“I think I have much more self-discipline. … I had to be self-motivated. I wanted to learn. I didn’t want to waste my brain,” she said. “That’s what I felt was going to happen if I stayed on the path my parents were paving for me.”
Samya’s experiences don’t reflect the reality for most Muslim families in this country, another TCU student said.
“Most females in Muslim families are allowed to live the life they want,” said Lana Ahmed, 33. In Islam, she said, “You must be asked if you would like to marry the man in the arrangement. If you say no, and they force you to do it, then that is bad.”
Samya’s family “is interpreting our religion wrong,” she said. In some countries, “they do that to girls a lot, but most American Muslim families do not.”
Local Muslim community leaders echoed those thoughts.
“I can speak for 99.9 percent of the Muslim community in saying that forced marriage is not acceptable according to Islamic teaching,” said Asra Khan, youth group coordinator for the Islamic Association of Mid-Cities. “Both man and woman have to agree for the marriage to be valid. There has to be a vocal acknowledgement with at least two witnesses who hear the verbal agreement.”
Dr. Basheer Ahmed, a psychiatrist who chairs the Muslim Community Center for Human Services in Richland Hills, agreed that Islam “does not support forced marriage” but that, as in any religion, individuals sometimes distort the principles.
Arranged marriages do happen, he said. Because Muslim culture doesn’t encourage men and women to mingle, he said, young people don’t always have chances to meet, “so the parents will try to find a match. We try to arrange something with a couple of similar backgrounds and interests, but it is not forced.”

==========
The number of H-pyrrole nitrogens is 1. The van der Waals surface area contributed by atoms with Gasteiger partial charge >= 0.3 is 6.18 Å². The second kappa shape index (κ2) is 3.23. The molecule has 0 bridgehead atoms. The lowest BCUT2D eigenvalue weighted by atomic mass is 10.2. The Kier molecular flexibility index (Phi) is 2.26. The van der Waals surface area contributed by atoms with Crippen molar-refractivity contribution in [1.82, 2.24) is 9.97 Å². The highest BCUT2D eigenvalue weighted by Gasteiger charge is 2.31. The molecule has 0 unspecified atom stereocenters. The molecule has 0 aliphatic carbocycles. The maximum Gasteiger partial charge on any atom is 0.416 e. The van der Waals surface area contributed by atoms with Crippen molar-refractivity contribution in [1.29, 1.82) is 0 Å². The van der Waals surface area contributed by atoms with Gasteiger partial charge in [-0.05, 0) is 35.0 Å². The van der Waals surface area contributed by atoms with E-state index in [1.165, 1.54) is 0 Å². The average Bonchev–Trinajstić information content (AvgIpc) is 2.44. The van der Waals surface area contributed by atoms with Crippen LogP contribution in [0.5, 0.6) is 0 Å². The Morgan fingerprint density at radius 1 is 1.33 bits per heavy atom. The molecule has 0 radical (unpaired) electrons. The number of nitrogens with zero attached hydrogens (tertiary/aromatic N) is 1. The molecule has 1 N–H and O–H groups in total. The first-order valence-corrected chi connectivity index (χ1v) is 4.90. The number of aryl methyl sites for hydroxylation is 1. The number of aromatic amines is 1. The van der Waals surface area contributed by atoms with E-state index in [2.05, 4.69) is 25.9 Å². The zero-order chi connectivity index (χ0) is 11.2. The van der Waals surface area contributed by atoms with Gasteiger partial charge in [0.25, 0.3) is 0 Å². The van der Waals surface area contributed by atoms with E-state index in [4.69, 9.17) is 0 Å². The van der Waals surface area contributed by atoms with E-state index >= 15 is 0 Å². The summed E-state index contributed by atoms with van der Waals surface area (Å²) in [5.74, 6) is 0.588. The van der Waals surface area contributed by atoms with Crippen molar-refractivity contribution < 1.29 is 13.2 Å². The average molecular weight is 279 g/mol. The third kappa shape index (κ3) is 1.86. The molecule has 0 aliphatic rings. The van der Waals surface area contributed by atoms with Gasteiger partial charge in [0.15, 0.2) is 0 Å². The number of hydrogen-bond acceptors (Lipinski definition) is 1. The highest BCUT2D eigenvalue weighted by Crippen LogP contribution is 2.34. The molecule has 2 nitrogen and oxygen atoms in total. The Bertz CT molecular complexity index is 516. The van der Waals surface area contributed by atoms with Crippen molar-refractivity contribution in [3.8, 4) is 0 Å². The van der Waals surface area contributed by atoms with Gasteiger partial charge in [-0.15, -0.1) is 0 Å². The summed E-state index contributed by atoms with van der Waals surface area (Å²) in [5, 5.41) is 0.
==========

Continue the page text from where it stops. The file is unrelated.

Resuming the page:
But Samya has left her former religion behind and is content in her new beliefs.
“I was in a fog when I was in Islam,” she said. “We are born without the belief in God, and it is then embedded in your mind. I think religion is outdated. It tells you what to think, and the idea of hell is mental abuse to a child, in my opinion. Nobody deserves the hell religion speaks of, no matter what sin they may have committed.”
Her new life is great but stressful, she said. Besides working and being a full-time student, she is involved in volunteer work.
She said she is grateful for all the love and support she has received from everyone around her.
“I’m so happy with all the support I’ve gotten from my friends who I call my family,” she said. “They are what truly motivate me. I couldn’t have done any of this without them, especially Metroplex Atheists.”
She said she isn’t as worried about her family tracking her down as she used to be. Still, she fears that if they found out she was criticizing Islam and religion in general, that could change.
Samya said she has spoken briefly to her father a few times since she left, in an attempt to be allowed to talk with her mother and her siblings, but it hasn’t worked. When she made it clear she wasn’t coming home, he cut the conversation short, she said.
As for the rest of her family, “My mother and sisters refuse to talk to me,” she said. “I’m dead to them.”
Samya said she still gets emotional when she thinks about leaving her family behind.
“I can still feel like I felt then; it’s powerful,” she said. “They are all gone.”
Freelancer Kenneth Kost can be reached at firstname.lastname@example.org. A version of this story first appeared in The Collegian.